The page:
Working with Malian women to turn a local resource, shea butter, into a tool for economic development.
Crossroader Didier Muamba can look back with great satisfaction on his time working with the women of Zantiébougou, Mali to found a shea butter cooperative. What was once a small rural women’s association has become a social enterprise bringing in $4,200 a month to more than 240 women in 14 villages.
“I’m proud of the experience, because it’s like I witnessed a baby being born,” says Muamba. “It’s something I really appreciated because it changed the lives of those women in general, and it’s something they can really be proud of having accomplished.”
Fresh from completing his Master’s degree in international development with a focus on cooperative management, Didier arrived in Mali in 2003 to start a Canadian Crossroads International placement with the Union des regroupements féminins de Zantiébougou.
The Union had been founded a few years previously to help local women generate revenue by selling shea butter, a product made from a nut which is used in cosmetics and sweets. The Union, however, had fallen into disarray. The funding that was used to create the Union was running out. Participation was weak, and there was not a sense of belonging among local women.
“There were four people working at the shea butter production centre who were the keepers of the project. It was really their organization,” says Didier. “There was not much participation from other women, except in selling their shea butter to the group.”
Didier and the members of the Union quickly got to work identifying the problems facing the region of Zantiébougou, such as education and poverty, and looking at ways of using the local shea butter resource to address them. They decided that the best way forward was to transform the Union into a cooperative for producing and selling shea butter.
“They were very enthusiastic about the idea of changing the organization because it was the only tool that they had to improve their living conditions. However, they did not know how to organize it, how to structure it or how to develop it,” says Muamba. “Transforming the Union into a cooperative was the main solution, along with others such as organizing the work, involving more people and focusing on local development.”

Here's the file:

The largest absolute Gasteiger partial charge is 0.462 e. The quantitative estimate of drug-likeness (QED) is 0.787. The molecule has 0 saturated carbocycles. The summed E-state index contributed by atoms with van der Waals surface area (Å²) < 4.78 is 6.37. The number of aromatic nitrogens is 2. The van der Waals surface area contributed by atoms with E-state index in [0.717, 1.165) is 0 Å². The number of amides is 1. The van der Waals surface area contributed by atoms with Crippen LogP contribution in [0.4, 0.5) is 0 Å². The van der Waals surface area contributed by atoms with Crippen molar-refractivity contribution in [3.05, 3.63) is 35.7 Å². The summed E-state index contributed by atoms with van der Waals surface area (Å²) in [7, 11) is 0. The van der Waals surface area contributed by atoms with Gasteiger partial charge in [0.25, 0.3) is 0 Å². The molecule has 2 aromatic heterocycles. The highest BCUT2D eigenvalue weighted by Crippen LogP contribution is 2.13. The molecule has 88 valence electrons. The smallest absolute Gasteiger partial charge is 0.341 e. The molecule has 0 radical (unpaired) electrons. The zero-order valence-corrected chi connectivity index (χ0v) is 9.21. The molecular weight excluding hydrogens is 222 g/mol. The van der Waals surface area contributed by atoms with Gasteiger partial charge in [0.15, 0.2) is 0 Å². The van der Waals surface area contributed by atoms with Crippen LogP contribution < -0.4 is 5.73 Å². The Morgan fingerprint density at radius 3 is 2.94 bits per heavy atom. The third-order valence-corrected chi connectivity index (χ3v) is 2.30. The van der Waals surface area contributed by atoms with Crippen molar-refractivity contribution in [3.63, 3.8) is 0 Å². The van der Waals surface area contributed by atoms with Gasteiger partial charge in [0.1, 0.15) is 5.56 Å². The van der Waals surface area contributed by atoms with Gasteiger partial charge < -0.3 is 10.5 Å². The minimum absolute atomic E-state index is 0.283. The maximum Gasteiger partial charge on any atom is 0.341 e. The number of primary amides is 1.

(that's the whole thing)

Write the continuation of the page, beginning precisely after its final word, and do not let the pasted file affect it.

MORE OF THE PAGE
Didier worked with the women for over a year in establishing the Coprokazan cooperative, guiding them through the ins and outs of managing and developing their enterprise. Committees were established to oversee production and increase awareness of the cooperative. As well, Coprokazan’s members began receiving part-time wages to work at the centre. By the end of Didier’s placement, the cooperative had gone from four members to nearly 90.
“After 14 months of work, the cooperative became far more functional,” says Didier. “A certain amount of time was required to increase awareness of the cooperative and for people to learn their responsibilities.”
“And once we succeeded in putting these measures in place, we then had to look at developing markets,” adds Muamba. “We had helped them organize, but we had to identify markets, or it wasn’t going to work. It’s in that context that other [Crossroaders] worked with the women to identify and develop markets and that’s when things really took off.”
While the women of Zantiébougou faced many challenges, such as a lack of resources and infrastructure, Didier was impressed by their resilience and the strong community bonds that united them and allowed the cooperative to blossom.
“A cooperative cannot develop if its members do not feel a sense of solidarity with one another. That’s the first condition,” says Muamba. “The second is to ensure members feel a sense of responsibility: this cooperative is not a project that Canadians are running in Mali but an enterprise that belongs to you. That’s what enabled the women to realize that it was up to them to develop the enterprise, and it was up to them to figure out where they wanted to take it.”
“There were many people who had big dreams for the cooperative, but there were others who only saw it as an entity that allowed them to sell their shea butter,” says Muamba. “But it’s by dreaming big and being connected to one another, which allowed the women to develop this cooperative.”